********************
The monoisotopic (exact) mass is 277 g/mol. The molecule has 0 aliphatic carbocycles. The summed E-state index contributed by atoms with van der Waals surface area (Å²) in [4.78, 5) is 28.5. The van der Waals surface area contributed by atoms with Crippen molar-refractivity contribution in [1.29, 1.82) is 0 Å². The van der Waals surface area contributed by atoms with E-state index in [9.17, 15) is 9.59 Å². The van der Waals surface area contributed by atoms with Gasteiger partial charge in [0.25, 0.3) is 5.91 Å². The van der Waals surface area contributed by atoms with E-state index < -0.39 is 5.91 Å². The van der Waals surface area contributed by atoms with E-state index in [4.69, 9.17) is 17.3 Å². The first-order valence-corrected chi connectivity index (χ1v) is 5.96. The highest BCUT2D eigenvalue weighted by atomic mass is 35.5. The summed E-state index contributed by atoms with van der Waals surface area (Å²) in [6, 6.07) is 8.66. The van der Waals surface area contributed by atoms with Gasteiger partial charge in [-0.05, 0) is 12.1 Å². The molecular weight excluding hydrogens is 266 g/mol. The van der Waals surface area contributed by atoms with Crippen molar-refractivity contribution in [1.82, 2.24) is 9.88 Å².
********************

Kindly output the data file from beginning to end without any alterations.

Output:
The monoisotopic (exact) mass is 277 g/mol. The molecule has 0 aliphatic carbocycles. The summed E-state index contributed by atoms with van der Waals surface area (Å²) in [4.78, 5) is 28.5. The van der Waals surface area contributed by atoms with Crippen molar-refractivity contribution in [1.29, 1.82) is 0 Å². The van der Waals surface area contributed by atoms with E-state index in [9.17, 15) is 9.59 Å². The van der Waals surface area contributed by atoms with Gasteiger partial charge in [0.25, 0.3) is 5.91 Å². The van der Waals surface area contributed by atoms with E-state index < -0.39 is 5.91 Å². The van der Waals surface area contributed by atoms with E-state index in [4.69, 9.17) is 17.3 Å². The first-order valence-corrected chi connectivity index (χ1v) is 5.96. The highest BCUT2D eigenvalue weighted by atomic mass is 35.5. The summed E-state index contributed by atoms with van der Waals surface area (Å²) in [6, 6.07) is 8.66. The van der Waals surface area contributed by atoms with Gasteiger partial charge in [-0.05, 0) is 12.1 Å². The molecular weight excluding hydrogens is 266 g/mol. The van der Waals surface area contributed by atoms with Crippen molar-refractivity contribution in [1.82, 2.24) is 9.88 Å².